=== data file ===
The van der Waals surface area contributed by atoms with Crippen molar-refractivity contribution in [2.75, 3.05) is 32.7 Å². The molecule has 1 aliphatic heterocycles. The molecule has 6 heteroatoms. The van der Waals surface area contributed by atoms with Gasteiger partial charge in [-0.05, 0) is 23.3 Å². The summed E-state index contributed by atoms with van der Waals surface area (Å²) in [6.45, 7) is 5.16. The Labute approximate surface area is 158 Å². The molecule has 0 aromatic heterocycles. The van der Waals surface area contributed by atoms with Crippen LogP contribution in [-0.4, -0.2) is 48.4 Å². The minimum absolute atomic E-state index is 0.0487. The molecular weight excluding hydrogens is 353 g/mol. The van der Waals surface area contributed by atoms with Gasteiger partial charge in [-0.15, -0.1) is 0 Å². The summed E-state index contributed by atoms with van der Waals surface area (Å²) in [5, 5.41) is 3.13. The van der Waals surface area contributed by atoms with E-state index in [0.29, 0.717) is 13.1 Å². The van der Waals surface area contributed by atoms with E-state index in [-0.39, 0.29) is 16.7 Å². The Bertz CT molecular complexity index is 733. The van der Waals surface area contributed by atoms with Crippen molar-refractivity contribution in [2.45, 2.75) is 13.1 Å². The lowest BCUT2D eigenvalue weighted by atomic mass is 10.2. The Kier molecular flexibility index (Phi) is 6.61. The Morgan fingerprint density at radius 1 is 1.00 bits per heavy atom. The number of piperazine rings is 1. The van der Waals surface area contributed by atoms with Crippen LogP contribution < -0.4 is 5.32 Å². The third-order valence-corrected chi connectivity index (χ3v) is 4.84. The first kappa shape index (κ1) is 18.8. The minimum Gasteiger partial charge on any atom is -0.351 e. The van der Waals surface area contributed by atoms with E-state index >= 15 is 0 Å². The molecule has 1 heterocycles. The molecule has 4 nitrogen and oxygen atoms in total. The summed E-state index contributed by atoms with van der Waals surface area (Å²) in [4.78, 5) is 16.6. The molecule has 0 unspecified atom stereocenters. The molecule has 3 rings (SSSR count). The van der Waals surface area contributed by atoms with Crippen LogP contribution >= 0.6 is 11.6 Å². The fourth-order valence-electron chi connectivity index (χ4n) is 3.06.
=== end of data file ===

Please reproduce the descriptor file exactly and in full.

The van der Waals surface area contributed by atoms with Crippen molar-refractivity contribution in [2.75, 3.05) is 32.7 Å². The molecule has 1 aliphatic heterocycles. The molecule has 6 heteroatoms. The van der Waals surface area contributed by atoms with Gasteiger partial charge in [-0.05, 0) is 23.3 Å². The summed E-state index contributed by atoms with van der Waals surface area (Å²) in [6.45, 7) is 5.16. The Labute approximate surface area is 158 Å². The molecule has 0 aromatic heterocycles. The van der Waals surface area contributed by atoms with Crippen LogP contribution in [-0.4, -0.2) is 48.4 Å². The minimum absolute atomic E-state index is 0.0487. The molecular weight excluding hydrogens is 353 g/mol. The van der Waals surface area contributed by atoms with Gasteiger partial charge in [-0.15, -0.1) is 0 Å². The summed E-state index contributed by atoms with van der Waals surface area (Å²) in [5, 5.41) is 3.13. The van der Waals surface area contributed by atoms with E-state index in [0.29, 0.717) is 13.1 Å². The van der Waals surface area contributed by atoms with E-state index in [-0.39, 0.29) is 16.7 Å². The Bertz CT molecular complexity index is 733. The van der Waals surface area contributed by atoms with Crippen molar-refractivity contribution in [2.45, 2.75) is 13.1 Å². The lowest BCUT2D eigenvalue weighted by atomic mass is 10.2. The Kier molecular flexibility index (Phi) is 6.61. The Morgan fingerprint density at radius 1 is 1.00 bits per heavy atom. The number of piperazine rings is 1. The van der Waals surface area contributed by atoms with Crippen LogP contribution < -0.4 is 5.32 Å². The third-order valence-corrected chi connectivity index (χ3v) is 4.84. The first kappa shape index (κ1) is 18.8. The minimum Gasteiger partial charge on any atom is -0.351 e. The van der Waals surface area contributed by atoms with E-state index >= 15 is 0 Å². The molecule has 1 heterocycles. The molecule has 4 nitrogen and oxygen atoms in total. The summed E-state index contributed by atoms with van der Waals surface area (Å²) in [4.78, 5) is 16.6. The molecule has 0 unspecified atom stereocenters. The molecule has 3 rings (SSSR count). The van der Waals surface area contributed by atoms with Crippen LogP contribution >= 0.6 is 11.6 Å². The fourth-order valence-electron chi connectivity index (χ4n) is 3.06.